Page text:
“As someone who travels by train regularly for work and pleasure, the idea that Wi-Fi is low down on passengers’ list of priorities is somewhat facetious,” said Graham Soult, a retail analyst based in the north-east of England. “Of course trains actually running, or getting a seat, is going to rank more highly, but that doesn’t mean that Wi-Fi isn’t an important factor in making train travel attractive.”
“If I’m travelling by train that has no Wi-Fi it’s almost impossible for me to work,” said White. “All my work files are stored in the cloud and phone signal is so unreliable that I worry about my files corrupting if I used my phone hotspot. Even if the Wi-Fi is slow, it’s at least a more stable connection to work and slow is better than nothing.”
Clare Evans, a time management coach, said: “Removing access to Wi-Fi on trains is a backwards, short-sighted step. Many people, myself included, use the time away from the office to get on with work. On a long journey it’s a productive use of time. Access to public Wi-Fi needs to be improved, not removed.”
“It’s a retrograde step,” added Christian Wolmar, a British railway historian, and host of the Calling All Stations podcast, where news first broke of the likely removal of Wi-Fi. “You’re going to lose customers rather than gain them back.”
Wolmar explains that the Wi-Fi you get through a train is much more likely to be reliable than your phone because of the fact the masts that receive the signals are positioned above the train. (Some train carriages also unwittingly act as a Faraday cage, a phenomenon in physics, which blocks mobile signals, according to a 2021 study by Arup commissioned by the DfT.) “It sends out a message that trains operating without Wi-Fi doesn’t matter, when of course it does matter. It sends out the idea that we’re going back to the 1990s.”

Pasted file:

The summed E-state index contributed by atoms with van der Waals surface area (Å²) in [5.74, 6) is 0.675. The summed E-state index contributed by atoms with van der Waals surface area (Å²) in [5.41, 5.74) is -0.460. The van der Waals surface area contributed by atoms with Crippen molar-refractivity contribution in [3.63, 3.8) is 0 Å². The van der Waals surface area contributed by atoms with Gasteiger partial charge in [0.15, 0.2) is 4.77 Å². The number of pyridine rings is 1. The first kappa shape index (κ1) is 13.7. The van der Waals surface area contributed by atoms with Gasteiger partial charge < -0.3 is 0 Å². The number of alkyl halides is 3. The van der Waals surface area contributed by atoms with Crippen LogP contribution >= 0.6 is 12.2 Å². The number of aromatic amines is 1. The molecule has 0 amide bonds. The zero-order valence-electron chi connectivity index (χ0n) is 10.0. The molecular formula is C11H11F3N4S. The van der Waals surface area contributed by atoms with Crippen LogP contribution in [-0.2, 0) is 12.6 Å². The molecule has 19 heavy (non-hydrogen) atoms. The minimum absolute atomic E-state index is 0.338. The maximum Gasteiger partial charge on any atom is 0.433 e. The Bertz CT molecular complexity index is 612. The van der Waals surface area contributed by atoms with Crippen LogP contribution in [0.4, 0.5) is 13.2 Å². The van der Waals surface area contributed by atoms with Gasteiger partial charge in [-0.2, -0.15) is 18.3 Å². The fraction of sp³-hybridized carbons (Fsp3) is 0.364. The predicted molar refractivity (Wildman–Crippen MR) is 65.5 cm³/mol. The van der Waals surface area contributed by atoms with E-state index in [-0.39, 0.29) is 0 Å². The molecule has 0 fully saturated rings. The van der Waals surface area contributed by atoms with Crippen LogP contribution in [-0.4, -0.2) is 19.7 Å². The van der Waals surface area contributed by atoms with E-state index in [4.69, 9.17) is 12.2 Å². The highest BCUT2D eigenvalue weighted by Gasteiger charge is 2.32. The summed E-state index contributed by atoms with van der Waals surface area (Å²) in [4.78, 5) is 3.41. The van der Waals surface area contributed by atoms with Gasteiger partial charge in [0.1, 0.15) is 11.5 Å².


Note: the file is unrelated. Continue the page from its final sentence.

Wolmar added: “They say many commuters don’t use it, but for people who do use it, it might make all the difference to them taking a train or going some other way.” Soult explains that when he travels on LNER, large chunks of Yorkshire are mobile signal-free, meaning he turns to Wi-Fi.
“Wi-Fi really is like using the toilets, and having space for baggage and luggage,” said Wolmar. “We’re in the 21st century. People expect to be connected. It’s the wrong idea, thought up by accountants.”
The Government has said there will be a review into whether Wi-Fi services on UK trains deliver “the best possible value for money”.
A Department for Transport spokesperson said previously: “Our railways are currently not financially sustainable, and it is unfair to continue asking taxpayers to foot the bill, which is why reform of all aspects of the railways is essential.
“Passenger surveys consistently show that on-train Wi-Fi is low on their list of priorities, so it is only right we work with operators to review whether the current service delivers the best possible value for money.”
The DfT said it is also considering the cost of upgrading some older on-board Wi-Fi equipment, and whether people making shorter journeys use their own mobile phone data to connect to the internet.